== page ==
The first lyrics I heard today on my iPod as I took off for my walk/run–it’s more of a walk than a run in high altitudes–were hard times come and hard times go.
Simple, yet profoundly true.
Once again, Gail, Suzanne and I Marched Forth today, for the fifteenth time. It has been that long since we said goodbye to our parents. I’m not sure how that much time slipped away, but it did. Time, however, as most of us know, is a healing balm. It has been for us, too.
Once again, without Suzanne, Gail and I Marched Forth as we went west into the beautiful splendor of the Rocky Mountains to celebrate their lives, not their deaths. Suzanne gives us her blessing to go, but it is never the same without her. It has been almost seven years since our epic beach trip that was chronicled in the first installation of this blog, and we all know it is time again for another one soon. Stay tuned.
We were welcomed by our favorite innkeepers in grand style, as usual.
I’m pretty sure it comes down between our visits, but it was on the wall in our room when we arrived.
Bonnie and Judy joined us on this trip again, as they typically do when it is just Gail and I.
I found Bonnie and Judy at a garage sale. I knew the sale hostess, and she said they were sisters as well. If you look close at their faces, and use your imagination a bit, you can see younger versions of Gail and me. These statuettes are dated 1953 on the back.
Gail’s friends Margaret, Mary and Cin-Cin joined us too, just as they did two years ago. They bring guaranteed fun along each time, and this time was no different.
I have long wanted to return to the top of Pikes Peak via Cog Train on one of our trips, but since it reopened only last year after six years of repair and renovation, we hadn’t yet made it. I decided it was time again, and Mary, Cin-Cin and I made the trip. Gail and Margaret opted to stay back and enjoy the day in Cripple Creek.
It felt right to get as close as possible to Heaven today, March Fourth.
We boarded the 1:21pm train at the station. It was reported that Mom and Dad left us “about 1:30,” so it was the perfect time to begin our ascent as well.
The views were indescribable on the nine-mile trip as it climbed slowly at about eight mph. From the view below, the conductor told us the Kansas border was below those far clouds.
As I sat facing Mary and Cin-Cin looking backwards down the mountain out the window as we moved on forward, I decided it was time to break out the Dove chocolates I brought along, one for each of us. I doled out theirs, and opened mine.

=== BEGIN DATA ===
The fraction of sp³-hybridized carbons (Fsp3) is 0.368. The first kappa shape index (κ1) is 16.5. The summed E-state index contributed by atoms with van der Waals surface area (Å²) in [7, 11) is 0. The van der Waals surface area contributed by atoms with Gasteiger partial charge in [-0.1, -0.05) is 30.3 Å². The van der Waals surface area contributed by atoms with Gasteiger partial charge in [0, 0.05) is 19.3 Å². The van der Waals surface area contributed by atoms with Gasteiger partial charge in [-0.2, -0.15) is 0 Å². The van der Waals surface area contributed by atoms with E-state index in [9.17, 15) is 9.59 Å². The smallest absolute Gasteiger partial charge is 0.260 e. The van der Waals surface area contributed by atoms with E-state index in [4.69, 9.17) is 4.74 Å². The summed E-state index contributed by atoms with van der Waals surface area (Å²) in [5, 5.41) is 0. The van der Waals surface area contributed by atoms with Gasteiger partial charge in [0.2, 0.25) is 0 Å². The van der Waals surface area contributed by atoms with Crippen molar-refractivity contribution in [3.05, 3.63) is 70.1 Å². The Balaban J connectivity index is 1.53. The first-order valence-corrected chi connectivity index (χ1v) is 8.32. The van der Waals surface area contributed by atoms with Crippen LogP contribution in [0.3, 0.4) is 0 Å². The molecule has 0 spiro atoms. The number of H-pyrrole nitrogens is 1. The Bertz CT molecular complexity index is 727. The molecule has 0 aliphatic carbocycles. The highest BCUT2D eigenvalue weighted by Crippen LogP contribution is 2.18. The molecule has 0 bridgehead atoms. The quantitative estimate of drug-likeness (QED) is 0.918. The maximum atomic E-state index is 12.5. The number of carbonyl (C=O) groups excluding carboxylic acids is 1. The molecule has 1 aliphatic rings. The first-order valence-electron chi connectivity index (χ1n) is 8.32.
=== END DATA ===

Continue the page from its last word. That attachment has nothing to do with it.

Here’s your sign.
After about an hour of magnificent views, we arrived at the top. It was fifteen degrees, 25-30 mph winds with blowing snow. It was frigid cold, but incredible.
At 14,115 feet altitude, this was as close to Heaven as I would get on this earth today, this bittersweet-turned-sweet-bitter day. This filled me up in a way I couldn’t have imagined that I would ever feel again 15 years ago today. I felt whole. I wanted to stay and savor it, but a moment was all I needed. They were there.
Lest you failed to notice the split-pea-soup-green coat I am wearing, let me draw your attention to it and explain its significance.
A dear friend lost her older sister in Colorado on March 5th, the year after our parents died. She had a collection of vintage coats, and my friend bequeathed this one to me. I wanted to honor her sister as well today. I’m pretty sure she was there, too.
It was time to leave the summit, and head back down the mountain for another beautiful hour of mountain scenery.
We talked, laughed, ate, drank coffee and other libations, shopped, gambled, puzzled and savored each other’s company. Time passed too quickly as it always does, and Sunday morning arrived too soon, with its inevitable checkout, and return home.
Hard times do come and they do go, but so too, do the good times. The memories, however, are always there for the reverie, and if you do it right, they appreciate in value over time. I do agree with my Dove chocolate wrapper, but this kind of backward-looking is necessary to savor these good times. Just be sure to live life forward.
And whatever your hard times are, be sure to March Forth.
In loving memory of Mom and Dad, “Liz and Ed,” and T.E. They are always with us, no matter what the altitude.